Expected Council Action
In October, the Security Council is expected to receive a briefing from the Special Representative and head of the UN Assistance Mission for Iraq (UNAMI), Jeanine Hennis-Plasschaert, on recent developments in Iraq and on the Secretary-General’s latest reports on UNAMI and the issue of missing Kuwaiti and third-party nationals and missing Kuwaiti property. Both reports were provided to Council members in late September.
Key Recent Developments
The political deadlock gripping Iraq following the 10 October 2021 parliamentary election has deteriorated markedly in recent months. On 13 June, Muqtada al-Sadr, a Shiite cleric who controlled the largest bloc in Iraq’s 329-member parliament after the election results were finalised, directed the 73 members of parliament loyal to him to resign. The move followed seven months of failed negotiations to form a new government. These negotiations saw a sharp divide emerge between al-Sadr’s movement, which sought to form an alliance with Sunni and Kurdish political parties, and the Shiite Coordination Framework (SCF), a loose coalition of Shiite political parties, including several parties with close ties to Iran.
The departed Sadrist members of parliament were subsequently replaced by the candidates who received the second-highest number of votes in the election, many of whom were members of the SCF, and the SCF moved quickly to nominate Mohammed Shia’ al-Sudani as its candidate for prime minister. Al-Sudani is widely seen as a close ally of al-Sadr’s long-time rival and former prime minister of Iraq, Nouri al-Maliki.
On 27 July, supporters of al-Sadr stormed Baghdad’s heavily fortified Green Zone and broke into the Iraqi parliament and other government buildings to protest al-Sudani’s nomination. Similar protests began on 30 July, when demonstrators loyal to al-Sadr again streamed into the Green Zone, staging a sit-in and occupying parliament to prevent its members from convening a scheduled vote on al-Sudani’s candidacy. The sit-in, which later moved outside parliament but remained in its vicinity, ran for nearly a month after al-Sadr urged his supporters to continue their occupation until his demands were met: these included calls for parliament to be dissolved and a fresh round of elections held. Security forces used tear gas and noise bombs to try to disperse the demonstrators, resulting in injuries to more than 100 protesters and 25 members of the security forces. Supporters of al-Sadr staged mass prayer gatherings in other regions of Iraq and the Green Zone during the sit-in while counter-protests were organised by the SCF.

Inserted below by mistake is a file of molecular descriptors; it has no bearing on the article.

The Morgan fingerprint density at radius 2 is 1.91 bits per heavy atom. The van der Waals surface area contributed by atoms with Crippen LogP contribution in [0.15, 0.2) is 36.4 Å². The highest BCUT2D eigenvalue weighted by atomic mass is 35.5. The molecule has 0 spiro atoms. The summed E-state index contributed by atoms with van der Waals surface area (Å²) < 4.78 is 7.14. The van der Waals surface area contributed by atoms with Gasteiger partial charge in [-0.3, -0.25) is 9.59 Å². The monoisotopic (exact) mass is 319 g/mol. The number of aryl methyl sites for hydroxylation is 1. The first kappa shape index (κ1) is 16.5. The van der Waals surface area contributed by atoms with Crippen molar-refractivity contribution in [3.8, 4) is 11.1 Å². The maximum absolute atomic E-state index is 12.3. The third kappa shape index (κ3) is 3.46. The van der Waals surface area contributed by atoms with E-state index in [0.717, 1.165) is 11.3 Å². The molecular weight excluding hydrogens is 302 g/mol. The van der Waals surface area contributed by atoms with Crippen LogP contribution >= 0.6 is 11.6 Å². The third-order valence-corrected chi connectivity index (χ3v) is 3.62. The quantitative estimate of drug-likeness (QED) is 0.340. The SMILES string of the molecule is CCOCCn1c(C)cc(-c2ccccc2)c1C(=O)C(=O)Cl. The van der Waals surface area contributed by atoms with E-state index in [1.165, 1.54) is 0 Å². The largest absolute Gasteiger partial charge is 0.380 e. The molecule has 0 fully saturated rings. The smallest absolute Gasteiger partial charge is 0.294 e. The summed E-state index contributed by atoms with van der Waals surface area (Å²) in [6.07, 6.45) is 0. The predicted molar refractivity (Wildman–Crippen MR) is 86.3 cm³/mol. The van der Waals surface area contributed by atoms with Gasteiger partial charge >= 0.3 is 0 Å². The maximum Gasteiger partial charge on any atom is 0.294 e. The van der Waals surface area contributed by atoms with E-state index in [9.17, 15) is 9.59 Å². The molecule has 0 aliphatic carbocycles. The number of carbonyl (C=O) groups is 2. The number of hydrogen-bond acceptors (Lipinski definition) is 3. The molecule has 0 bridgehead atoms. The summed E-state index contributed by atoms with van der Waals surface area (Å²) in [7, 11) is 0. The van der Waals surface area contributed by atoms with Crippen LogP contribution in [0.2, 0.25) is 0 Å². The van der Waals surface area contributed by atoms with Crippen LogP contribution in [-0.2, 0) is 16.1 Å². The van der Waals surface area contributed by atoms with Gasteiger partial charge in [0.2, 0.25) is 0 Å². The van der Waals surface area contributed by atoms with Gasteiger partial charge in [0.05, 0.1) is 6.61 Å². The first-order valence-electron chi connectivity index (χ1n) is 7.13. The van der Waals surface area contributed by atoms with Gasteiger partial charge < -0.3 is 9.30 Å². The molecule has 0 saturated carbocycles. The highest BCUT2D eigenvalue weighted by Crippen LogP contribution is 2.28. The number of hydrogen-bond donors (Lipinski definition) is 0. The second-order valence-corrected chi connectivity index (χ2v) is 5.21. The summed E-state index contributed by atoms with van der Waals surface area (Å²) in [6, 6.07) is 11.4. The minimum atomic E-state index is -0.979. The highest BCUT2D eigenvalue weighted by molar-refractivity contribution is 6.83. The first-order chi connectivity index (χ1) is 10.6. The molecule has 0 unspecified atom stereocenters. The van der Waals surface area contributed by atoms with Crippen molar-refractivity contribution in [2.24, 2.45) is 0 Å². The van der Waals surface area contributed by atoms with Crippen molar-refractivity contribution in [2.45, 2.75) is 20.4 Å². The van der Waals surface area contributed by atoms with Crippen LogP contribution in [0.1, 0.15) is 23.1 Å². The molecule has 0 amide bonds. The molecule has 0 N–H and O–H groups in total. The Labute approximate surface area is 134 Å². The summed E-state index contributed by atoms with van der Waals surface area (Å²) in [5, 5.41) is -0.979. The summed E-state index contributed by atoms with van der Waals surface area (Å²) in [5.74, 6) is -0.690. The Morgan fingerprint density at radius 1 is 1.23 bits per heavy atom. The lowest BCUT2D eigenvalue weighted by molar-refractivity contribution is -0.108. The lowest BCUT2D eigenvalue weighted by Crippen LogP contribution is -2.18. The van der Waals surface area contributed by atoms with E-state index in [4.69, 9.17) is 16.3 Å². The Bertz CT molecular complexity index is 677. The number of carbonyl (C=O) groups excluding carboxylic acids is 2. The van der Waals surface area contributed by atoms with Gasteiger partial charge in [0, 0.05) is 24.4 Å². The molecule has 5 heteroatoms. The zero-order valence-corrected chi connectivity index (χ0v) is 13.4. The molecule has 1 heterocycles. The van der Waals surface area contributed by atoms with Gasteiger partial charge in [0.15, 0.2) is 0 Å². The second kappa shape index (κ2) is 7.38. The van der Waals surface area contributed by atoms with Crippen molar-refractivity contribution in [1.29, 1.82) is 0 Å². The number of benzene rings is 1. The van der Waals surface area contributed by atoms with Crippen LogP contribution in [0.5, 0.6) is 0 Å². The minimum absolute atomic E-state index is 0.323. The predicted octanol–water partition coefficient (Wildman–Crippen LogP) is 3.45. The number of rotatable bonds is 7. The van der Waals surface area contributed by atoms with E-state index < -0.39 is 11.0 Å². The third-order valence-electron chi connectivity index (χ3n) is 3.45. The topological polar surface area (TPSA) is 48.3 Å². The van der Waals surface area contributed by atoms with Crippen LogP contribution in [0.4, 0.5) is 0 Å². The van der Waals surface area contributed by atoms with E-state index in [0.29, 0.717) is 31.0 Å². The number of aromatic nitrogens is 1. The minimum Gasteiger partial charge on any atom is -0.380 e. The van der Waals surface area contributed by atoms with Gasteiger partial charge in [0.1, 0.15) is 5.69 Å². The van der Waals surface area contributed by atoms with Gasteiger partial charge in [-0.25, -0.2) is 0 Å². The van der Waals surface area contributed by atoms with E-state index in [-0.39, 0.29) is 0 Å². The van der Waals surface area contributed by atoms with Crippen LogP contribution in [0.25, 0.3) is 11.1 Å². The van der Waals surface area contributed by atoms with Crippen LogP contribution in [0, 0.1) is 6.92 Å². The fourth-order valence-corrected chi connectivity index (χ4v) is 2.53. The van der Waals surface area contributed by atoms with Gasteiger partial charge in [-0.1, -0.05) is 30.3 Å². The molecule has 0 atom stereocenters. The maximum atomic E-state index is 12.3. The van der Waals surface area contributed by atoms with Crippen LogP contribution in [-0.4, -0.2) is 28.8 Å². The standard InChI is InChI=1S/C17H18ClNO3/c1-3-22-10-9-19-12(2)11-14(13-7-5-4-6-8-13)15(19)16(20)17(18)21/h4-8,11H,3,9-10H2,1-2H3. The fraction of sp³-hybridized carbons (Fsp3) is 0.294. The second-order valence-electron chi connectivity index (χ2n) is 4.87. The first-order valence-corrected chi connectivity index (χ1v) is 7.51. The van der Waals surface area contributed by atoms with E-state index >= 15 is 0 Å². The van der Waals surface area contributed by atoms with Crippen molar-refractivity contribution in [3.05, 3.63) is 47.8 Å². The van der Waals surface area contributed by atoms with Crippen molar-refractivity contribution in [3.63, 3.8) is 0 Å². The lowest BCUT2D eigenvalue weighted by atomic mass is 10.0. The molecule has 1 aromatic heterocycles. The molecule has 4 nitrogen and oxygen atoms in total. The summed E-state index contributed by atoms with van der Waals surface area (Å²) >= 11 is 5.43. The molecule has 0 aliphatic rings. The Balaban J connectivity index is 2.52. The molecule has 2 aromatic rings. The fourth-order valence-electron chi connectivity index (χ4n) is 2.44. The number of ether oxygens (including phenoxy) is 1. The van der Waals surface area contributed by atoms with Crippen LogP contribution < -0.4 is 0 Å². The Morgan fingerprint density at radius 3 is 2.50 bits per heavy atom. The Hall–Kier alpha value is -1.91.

In response to al-Sadr’s demand for new elections, the SCF said in a 4 August statement that it supported any constitutional path to solving Iraq’s political crises, “including holding early elections”. The SCF reportedly indicated, however, that it wanted a government to be formed under al-Sudani first and for that government to make preparations for another round of polls.
While the sit-in continued, Hennis-Plasschaert held discussions with several key figures regarding the crisis, including al-Sadr and Hadi al-Amiri, leader of the Fatah Alliance, a member of the SCF with close ties to Iran. She also took part in a 17 August national dialogue convened by Prime Minister Mustafa al-Kadhimi to find a solution to the gridlock; participants included President Barham Salih, speaker of parliament Mohammed al-Halbousi, and other political leaders. The dialogue was boycotted by al-Sadr, who had called on the Iraqi judiciary to unilaterally dissolve parliament a week earlier.